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Even the largest avalanche is triggered by small things.
Last August, when Ouya raised $8.6 million via crowdfunding on Kickstarter to create an open video game console that plays Android-based games, seems like eons ago. Since that time, chief executive Julie Uhrman has been running like crazy to keep up the pace to launch the “people’s box” as scheduled in March. In an update interview with GamesBeat, Uhrman says that the momentum keeps growing and that she isn’t concerned about the rise of so many alternative systems in such a short time.
Ouya‘s growing scale might raise some concern among “the big three”: Nintendo, Sony, and Microsoft. Ouya is just the first of many console alternatives that are hoping to disrupt the last bastion of the business as we knew it: the $60 disc-based game. Startups like Ouya are the foot soldiers who will carry the spears of free-to-play games, Android mobile games, and app stores into the living room.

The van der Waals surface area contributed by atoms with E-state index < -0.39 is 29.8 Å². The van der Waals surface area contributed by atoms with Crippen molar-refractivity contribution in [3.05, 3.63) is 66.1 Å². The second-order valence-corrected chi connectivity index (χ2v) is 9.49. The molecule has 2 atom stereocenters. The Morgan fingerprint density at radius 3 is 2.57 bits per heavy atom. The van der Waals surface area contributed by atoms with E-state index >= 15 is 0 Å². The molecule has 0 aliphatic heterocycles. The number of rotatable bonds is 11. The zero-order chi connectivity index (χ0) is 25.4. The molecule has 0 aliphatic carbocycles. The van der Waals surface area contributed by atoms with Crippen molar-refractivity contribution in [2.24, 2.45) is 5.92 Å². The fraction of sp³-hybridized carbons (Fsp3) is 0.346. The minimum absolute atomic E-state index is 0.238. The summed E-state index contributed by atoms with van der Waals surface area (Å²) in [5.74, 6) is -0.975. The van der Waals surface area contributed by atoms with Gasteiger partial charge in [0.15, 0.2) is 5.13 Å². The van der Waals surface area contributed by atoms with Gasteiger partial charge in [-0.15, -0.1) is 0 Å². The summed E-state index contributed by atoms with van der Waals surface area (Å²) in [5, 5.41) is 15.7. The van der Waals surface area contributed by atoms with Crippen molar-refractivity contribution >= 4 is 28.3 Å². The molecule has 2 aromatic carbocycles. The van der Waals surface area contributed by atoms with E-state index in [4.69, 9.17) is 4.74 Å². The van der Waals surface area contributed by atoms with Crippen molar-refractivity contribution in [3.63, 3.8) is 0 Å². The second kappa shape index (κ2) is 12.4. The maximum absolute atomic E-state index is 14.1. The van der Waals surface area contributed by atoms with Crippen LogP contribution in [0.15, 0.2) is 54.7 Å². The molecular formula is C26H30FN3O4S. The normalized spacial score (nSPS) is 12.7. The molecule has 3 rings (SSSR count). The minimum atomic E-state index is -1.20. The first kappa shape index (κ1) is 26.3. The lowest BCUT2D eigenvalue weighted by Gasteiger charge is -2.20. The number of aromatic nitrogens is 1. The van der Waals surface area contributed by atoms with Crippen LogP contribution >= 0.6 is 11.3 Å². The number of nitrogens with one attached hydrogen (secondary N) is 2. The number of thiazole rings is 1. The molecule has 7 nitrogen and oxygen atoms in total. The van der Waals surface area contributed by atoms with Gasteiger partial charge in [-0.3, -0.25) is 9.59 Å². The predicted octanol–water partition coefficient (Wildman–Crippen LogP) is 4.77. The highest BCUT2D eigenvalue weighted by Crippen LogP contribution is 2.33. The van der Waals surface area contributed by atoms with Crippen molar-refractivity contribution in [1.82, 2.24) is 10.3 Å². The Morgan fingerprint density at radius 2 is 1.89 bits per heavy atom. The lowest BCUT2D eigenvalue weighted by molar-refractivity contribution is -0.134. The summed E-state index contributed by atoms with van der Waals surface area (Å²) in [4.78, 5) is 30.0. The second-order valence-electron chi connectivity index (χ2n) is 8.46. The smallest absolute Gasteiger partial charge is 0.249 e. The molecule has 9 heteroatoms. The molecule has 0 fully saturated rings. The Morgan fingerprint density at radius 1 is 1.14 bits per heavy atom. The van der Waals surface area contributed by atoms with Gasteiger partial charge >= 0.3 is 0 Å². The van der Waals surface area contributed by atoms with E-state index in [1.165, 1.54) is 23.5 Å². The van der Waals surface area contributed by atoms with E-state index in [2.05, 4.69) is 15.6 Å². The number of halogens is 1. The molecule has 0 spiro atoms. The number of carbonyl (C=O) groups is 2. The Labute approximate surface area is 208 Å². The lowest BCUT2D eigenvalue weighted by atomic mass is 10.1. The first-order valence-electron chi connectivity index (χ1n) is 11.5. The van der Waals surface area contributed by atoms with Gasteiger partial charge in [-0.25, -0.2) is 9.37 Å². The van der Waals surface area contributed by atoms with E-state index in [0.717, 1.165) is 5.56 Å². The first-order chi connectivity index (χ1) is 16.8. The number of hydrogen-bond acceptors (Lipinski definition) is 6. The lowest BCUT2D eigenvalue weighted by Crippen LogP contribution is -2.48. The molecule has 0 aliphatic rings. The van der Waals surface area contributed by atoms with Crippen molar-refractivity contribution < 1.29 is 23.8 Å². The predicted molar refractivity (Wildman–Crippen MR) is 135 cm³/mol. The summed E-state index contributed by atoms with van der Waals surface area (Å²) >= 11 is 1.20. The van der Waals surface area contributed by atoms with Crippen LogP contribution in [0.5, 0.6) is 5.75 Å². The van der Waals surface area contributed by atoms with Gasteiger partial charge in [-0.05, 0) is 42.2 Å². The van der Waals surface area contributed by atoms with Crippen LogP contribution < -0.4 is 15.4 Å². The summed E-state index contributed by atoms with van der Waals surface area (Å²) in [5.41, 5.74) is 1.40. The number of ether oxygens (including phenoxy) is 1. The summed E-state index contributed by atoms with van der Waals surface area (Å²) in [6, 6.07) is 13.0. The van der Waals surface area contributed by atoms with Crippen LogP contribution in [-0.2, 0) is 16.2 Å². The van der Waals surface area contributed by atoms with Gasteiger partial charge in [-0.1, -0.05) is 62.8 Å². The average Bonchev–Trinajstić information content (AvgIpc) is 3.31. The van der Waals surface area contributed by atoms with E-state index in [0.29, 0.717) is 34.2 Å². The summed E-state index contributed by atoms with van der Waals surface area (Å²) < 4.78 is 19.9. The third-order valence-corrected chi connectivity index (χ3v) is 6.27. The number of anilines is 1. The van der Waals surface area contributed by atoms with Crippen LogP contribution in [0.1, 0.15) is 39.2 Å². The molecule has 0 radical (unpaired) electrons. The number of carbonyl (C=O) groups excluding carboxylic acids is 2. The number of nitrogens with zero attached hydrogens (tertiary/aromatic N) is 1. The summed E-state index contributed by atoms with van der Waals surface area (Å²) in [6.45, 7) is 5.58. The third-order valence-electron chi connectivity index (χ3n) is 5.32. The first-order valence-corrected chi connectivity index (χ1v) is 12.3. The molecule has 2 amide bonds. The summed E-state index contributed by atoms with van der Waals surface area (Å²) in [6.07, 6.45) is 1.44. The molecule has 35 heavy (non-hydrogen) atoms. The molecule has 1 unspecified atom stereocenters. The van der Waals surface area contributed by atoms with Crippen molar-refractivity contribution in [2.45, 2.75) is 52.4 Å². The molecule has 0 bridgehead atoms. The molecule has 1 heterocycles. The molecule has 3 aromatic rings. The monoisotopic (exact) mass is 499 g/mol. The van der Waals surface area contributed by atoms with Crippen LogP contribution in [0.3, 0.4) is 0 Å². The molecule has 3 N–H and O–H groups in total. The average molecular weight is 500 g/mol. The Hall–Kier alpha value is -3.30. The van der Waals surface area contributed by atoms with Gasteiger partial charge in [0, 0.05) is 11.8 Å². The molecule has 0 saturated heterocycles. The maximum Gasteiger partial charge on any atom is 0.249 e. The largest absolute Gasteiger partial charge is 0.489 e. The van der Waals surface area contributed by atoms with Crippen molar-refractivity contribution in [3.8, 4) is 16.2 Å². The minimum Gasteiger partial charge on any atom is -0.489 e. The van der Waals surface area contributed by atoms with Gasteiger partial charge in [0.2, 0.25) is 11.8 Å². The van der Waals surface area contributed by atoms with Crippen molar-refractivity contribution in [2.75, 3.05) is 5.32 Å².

“March is still a distant deadline,” said Uhrman in an interview with GamesBeat. “But we are excited by the interest. I’m impressed with how my team keeps delivering on the impossible.”
On Dec. 28, Ouya started shipping the first of its 1,200 developer prototype consoles for those who had pledged anywhere from $699 to $1,337 in the Kickstarter campaign. And since that day, more than 894,000 people have viewed an “unboxing” video showing what is contained in the developer console. Ouya’s software development kit has been downloaded more than 20,000 times. And Ouya’s forums — with 400,000 views — are blowing up with questions and comments about how to make games for the console, Uhrman said.